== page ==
Balak’s attempts to curse Israel into oblivion had failed, and now his conspiracy with the Midianites to trick Israel into leaving God’s will had also failed. The whole episode had made these Midianites an existential threat to Israel, and they were dealt with according to the rough justice of the day.
The Israelite ringleaders were executed, a plague had wiped out the other offenders (see Deuteronomy 4:3-4), and the rest of the community was ready to launch a counterattack.
There is no record of what happened to Balak, but Balaam was killed, as were the five Midianite kings who were there, men and boys, and most of the women (who were held responsible for leading the Israelites into idolatry).
The Israelites lost no men in the battle. Their captains’ response was:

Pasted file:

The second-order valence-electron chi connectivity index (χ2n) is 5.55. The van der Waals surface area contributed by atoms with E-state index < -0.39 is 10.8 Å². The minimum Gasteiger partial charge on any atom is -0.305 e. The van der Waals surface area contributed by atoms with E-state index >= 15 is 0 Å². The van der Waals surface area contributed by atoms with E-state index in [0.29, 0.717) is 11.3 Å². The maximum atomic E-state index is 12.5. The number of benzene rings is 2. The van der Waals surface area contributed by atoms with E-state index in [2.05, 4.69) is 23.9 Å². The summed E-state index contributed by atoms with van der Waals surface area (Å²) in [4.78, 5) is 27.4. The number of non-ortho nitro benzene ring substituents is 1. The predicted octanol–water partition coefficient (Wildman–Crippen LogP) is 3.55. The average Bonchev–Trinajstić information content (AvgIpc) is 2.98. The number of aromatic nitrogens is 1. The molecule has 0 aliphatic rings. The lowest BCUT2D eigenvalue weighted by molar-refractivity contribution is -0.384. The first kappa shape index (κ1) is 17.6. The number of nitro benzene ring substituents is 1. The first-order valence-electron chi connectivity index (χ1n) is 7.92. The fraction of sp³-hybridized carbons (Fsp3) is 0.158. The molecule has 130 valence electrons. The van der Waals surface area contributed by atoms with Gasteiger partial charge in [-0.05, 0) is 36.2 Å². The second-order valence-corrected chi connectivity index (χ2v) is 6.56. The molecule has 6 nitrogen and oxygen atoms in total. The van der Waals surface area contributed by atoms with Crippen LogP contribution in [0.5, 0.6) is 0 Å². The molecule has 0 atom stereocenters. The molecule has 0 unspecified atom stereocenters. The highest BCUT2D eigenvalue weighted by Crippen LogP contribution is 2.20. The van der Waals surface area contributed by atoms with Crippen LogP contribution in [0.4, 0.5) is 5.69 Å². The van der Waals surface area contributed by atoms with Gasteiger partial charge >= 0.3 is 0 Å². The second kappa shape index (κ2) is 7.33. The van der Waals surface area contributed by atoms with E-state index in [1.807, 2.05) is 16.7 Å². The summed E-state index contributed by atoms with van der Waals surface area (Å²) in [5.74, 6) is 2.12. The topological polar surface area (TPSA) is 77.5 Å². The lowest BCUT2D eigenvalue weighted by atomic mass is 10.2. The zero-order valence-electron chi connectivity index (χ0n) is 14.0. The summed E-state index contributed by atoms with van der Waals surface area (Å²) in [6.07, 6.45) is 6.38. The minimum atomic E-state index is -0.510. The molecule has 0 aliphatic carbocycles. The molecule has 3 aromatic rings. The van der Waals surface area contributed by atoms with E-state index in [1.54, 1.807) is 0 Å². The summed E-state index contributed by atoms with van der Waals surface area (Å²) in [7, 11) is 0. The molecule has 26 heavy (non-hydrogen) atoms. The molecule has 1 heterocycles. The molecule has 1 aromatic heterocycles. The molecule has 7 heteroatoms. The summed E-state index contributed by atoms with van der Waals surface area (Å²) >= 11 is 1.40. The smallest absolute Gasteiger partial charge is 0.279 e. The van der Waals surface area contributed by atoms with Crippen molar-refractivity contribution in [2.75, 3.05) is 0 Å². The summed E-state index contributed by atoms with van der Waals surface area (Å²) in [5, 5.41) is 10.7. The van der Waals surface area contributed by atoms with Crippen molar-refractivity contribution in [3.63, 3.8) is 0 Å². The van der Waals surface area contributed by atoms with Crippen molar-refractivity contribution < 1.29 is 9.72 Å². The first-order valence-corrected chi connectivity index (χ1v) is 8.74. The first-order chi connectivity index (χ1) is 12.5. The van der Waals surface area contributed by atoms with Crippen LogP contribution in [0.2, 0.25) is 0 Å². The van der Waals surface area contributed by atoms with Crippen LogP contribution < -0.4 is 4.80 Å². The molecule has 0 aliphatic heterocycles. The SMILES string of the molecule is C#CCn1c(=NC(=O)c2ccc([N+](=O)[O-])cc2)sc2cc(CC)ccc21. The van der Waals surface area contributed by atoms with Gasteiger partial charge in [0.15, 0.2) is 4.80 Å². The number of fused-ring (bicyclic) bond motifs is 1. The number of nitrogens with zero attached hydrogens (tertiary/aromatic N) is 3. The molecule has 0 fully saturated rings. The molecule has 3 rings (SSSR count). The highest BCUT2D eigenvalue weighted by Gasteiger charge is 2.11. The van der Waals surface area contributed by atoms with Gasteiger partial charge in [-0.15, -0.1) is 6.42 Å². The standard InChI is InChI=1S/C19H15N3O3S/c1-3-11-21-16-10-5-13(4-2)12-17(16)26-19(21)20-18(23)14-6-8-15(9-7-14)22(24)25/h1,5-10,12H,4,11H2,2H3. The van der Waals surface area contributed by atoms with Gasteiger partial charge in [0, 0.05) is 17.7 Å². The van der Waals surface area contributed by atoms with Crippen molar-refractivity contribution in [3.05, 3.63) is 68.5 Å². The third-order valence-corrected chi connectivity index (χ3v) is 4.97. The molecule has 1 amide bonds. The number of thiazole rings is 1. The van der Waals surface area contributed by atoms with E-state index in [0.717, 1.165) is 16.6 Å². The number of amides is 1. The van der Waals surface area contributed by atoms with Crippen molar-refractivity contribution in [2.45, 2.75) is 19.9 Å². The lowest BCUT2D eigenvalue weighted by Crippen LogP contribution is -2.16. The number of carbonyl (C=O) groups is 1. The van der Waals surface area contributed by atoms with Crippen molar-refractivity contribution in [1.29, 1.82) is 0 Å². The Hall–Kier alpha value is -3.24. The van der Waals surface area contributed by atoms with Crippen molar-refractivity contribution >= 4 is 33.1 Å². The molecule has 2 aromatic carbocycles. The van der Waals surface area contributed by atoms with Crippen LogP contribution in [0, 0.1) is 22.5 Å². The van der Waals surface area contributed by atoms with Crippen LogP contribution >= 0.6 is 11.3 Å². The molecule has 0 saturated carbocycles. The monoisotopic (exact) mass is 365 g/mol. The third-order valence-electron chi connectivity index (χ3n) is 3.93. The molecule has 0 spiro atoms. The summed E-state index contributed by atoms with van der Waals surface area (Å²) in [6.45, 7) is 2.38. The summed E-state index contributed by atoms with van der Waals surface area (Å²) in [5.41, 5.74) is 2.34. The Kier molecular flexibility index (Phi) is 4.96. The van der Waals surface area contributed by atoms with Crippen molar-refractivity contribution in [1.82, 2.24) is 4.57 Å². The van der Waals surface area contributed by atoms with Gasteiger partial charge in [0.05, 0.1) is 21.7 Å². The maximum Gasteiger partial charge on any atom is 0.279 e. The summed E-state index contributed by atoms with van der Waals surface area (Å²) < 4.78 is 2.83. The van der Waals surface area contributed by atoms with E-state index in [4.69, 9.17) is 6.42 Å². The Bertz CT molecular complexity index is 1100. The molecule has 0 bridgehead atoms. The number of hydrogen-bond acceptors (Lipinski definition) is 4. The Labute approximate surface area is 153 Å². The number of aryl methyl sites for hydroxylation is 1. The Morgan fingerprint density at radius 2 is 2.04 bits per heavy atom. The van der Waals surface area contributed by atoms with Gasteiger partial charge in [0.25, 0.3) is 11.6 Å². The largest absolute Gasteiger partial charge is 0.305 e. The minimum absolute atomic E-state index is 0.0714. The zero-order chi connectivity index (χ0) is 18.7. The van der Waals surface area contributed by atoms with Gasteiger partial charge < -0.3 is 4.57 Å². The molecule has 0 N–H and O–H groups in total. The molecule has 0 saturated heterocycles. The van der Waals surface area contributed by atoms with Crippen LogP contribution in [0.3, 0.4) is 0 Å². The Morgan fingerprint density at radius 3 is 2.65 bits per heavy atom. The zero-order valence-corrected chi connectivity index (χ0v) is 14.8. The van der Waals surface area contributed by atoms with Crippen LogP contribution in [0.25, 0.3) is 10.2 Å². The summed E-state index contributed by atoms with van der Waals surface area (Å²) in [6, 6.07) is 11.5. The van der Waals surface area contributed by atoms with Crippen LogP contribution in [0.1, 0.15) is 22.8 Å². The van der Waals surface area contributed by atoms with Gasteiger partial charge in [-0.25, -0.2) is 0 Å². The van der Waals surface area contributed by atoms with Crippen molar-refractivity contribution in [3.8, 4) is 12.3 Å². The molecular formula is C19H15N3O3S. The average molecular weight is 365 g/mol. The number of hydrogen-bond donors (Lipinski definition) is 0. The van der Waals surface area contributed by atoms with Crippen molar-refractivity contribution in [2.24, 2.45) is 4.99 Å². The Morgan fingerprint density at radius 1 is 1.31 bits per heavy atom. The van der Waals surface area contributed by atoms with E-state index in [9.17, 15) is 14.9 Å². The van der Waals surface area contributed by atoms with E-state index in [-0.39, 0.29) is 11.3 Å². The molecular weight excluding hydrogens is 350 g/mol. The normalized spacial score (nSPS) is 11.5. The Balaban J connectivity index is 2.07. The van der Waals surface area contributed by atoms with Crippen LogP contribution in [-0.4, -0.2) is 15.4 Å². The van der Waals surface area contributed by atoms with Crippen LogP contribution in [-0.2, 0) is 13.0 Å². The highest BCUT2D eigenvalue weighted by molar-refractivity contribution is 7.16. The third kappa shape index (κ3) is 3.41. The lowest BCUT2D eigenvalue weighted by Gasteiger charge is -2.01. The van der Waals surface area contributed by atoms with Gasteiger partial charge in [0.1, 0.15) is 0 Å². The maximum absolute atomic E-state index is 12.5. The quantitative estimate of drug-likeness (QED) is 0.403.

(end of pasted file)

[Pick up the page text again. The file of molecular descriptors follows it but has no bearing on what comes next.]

31:50 So we are presenting the items of gold we captured as an offering to the Lord from our share of the plunder … 54So Moses and Eleazar the priest accepted the gifts from the generals and captains and brought the gold to the Tabernacle as a reminder to the Lord that the people of Israel belong to him.
The military cost to the Moabites who were were directly involved isn’t recorded. They got to keep their land because they were Lot’s descendants, but they lost their right to enter God’s presence (Deuteronomy 23:3-6).